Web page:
Clotech 99 has been described as one of the most important equipment andtechnology exhibitions that has ever been staged for the UK’s sewn goods sector. Itstiming coincides with a period of major change and re-orientation throughout the industrywhich is, in turn, slowly giving rise to the recognition that there are stillopportunities to be explored and successes to be enjoyed through a combination of goodmanufacture, exciting design and a close proximity to the retailer.
On this page, Peter Bürge, chairman ofevent sponsor BACMM, presents an objective look at the way forward for Britishmanufacturing, and the key role played by Clotech 99 in addressing the challenges of thefuture.
Clotech 99 is arguably the mostappropriately timed clothing machinery and technology exhibition ever!
You might not have thought so back inautumn 1998 when factory closures were announced on an almost daily basis and UK clothingmanufacturing seemed to pack its bags and emigrate to Morocco, Tunisia, eastern Europe andthe Far East. Although that trend has not been reversed — yet — it does seemthat some rationale has at last entered into the discussions and considerations. And, evenamong those manufacturers who are moving abroad, it is now widely recognised that for alarge number of product lines a strong and viable proportion of their production will bemaintained in the UK.
Of course cost pressures remain a dominantfactor which will reshape our industry, but retailers and manufacturers are also acutelyaware of the consequences of stretched supply lines and what these mean in terms ofproduction and quality control. There also seems to be an appreciation of the need to keepdesign, sampling and merchandising under close control — and, by implication, thismeans close to the retail organisation.
With some fast moving fashion articles aswell as most customised product lines, which are sold at premium prices, short supplylines are essential and so far most of the manufacturers I have spoken to have declared anintention to maintain a percentage of their production in the UK. It will therefore be aquestion of finding the right balance between UK production and imports.
I have recently had the opportunity tovisit a number of medium sized UK manufacturing companies which are bursting at the seamsand continue to expand. The common factor with all of them was a disproportionately largedesign department equipped with the latest technology designed to shorten the gestationperiod of new products from conceptual design and sampling to sourcing, manufacturing anddespatch. The focus at all times was, and remains, on selling new designs at premiumprices rather than discounting long runs!
However, it is not only in the fashionindustry where design is a dominant factor. The same principle applies to themanufacturing of engineering orientated products such as air and sea rescue equipment(like, for example, RFD’s latest ‘Marin-Ark’ life saving system) or the manufacture ofairbags for the automotive industry. Strong designs and rapid response with well-managedshort supply lines are the common factor which link today’s successful manufacturers.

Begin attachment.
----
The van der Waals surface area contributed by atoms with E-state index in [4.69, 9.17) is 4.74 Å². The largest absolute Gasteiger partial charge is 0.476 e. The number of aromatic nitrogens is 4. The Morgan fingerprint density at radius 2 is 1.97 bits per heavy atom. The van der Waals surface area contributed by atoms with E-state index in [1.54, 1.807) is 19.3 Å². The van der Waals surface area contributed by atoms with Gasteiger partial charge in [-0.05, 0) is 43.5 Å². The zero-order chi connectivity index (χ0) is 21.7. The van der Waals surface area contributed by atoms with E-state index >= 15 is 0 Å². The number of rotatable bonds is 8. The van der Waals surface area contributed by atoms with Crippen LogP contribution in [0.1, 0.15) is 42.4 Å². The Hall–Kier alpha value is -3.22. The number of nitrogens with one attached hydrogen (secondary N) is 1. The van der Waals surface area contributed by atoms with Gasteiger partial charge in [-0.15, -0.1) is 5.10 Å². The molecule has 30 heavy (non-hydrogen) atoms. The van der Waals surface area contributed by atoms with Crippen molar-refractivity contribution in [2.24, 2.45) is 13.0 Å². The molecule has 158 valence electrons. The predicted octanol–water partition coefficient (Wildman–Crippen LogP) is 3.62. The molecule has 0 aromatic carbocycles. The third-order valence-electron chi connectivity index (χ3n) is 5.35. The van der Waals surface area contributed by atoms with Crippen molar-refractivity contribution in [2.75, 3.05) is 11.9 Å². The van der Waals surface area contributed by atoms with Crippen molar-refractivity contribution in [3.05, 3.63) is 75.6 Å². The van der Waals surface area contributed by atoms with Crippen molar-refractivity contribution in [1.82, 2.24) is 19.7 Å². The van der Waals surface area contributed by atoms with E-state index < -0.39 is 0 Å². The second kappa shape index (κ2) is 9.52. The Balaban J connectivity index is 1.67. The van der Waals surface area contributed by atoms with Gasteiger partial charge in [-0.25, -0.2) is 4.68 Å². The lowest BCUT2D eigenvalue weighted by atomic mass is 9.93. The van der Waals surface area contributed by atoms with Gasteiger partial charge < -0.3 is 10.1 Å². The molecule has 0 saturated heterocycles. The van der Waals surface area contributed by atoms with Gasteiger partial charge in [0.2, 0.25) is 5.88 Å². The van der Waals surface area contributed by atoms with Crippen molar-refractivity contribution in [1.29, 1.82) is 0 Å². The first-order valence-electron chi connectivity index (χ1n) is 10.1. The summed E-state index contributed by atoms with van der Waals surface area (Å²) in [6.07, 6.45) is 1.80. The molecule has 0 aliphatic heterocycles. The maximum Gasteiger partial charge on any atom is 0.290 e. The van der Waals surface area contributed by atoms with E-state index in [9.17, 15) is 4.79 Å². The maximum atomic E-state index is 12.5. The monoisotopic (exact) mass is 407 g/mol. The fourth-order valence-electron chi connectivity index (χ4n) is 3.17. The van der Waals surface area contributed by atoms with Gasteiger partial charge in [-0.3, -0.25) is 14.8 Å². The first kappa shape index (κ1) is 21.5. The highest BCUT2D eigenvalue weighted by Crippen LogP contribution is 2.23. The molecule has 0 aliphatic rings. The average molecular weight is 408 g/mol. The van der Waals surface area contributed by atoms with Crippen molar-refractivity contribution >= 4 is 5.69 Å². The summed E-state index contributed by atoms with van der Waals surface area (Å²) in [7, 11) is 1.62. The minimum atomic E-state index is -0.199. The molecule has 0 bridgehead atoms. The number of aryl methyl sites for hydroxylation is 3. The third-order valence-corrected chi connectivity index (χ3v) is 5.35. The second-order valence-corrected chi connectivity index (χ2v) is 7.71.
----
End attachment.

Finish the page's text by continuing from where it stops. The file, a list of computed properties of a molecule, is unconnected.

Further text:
Even the most ingenious design does ofcourse have a price point beyond which it loses its attraction to the potential buyer.Equally, shortening the design and sampling process is only of benefit if the subsequentmanufacturing process matches the targets of quick response to the marketplace.
Achieving these twin aims of cost-efficientproduction and rapid access to the market is the function of automated manufacturingprocesses. Be it the rigorous control of the workflow, automated cutting and sewing, orfinishing, warehousing and logistics, at Clotech you will find solutions which will helpyou to protect that all-important gap between optimal sales price and production cost— that is, your profits!
Ultimately, it will be the companies whocan combine good manufacture, good design capabilities and a close proximity to theretailer who will enjoy an advantage. And these companies are the ones who are investingin manufacturing technology to get their designs into the marketplace.
I wonder, therefore, whether the currentrestructuring within the sewn goods industry might lead to a shift of emphasis where wefinally drop the old image of the ‘rag trade’ for good and project today’s fashionindustry as the vibrant, creative and exciting industry in which young talented peoplewant to work.
It is therefore right that at Clotech asection has been reserved for educational establishments to promote their courses rangingfrom design to clothing and textile technology, engineering and production engineering,marketing and business administration. Clothing today is a global business which must makea major effort to attract ambitious young graduates to deal with the creative andadministrative challenges of a modern business.
There are few other industries where thecreative input is so close to the launch of a commercial product, and to control this’traditionally stormy marriage’ of creative art and industrial production with the help oftoday’s information technology remains an exciting task in a rapidly changing environment.
At Clotech you will therefore find thatsuppliers of machinery and information technology combine to provide interfaced systemsolutions covering all aspects from product development to costing to bill of materials toworkflow and supply line management. Special seminars devoted to these subjects and run byGerber and PDP will address some of these challenges throughout the time of theexhibition.
The will and talent to succeed with ‘UKManufacturing Limited’ must lie with the industry. The tools and technologies which makeit possible will be on show at Clotech 99 — I look forward to seeing you there.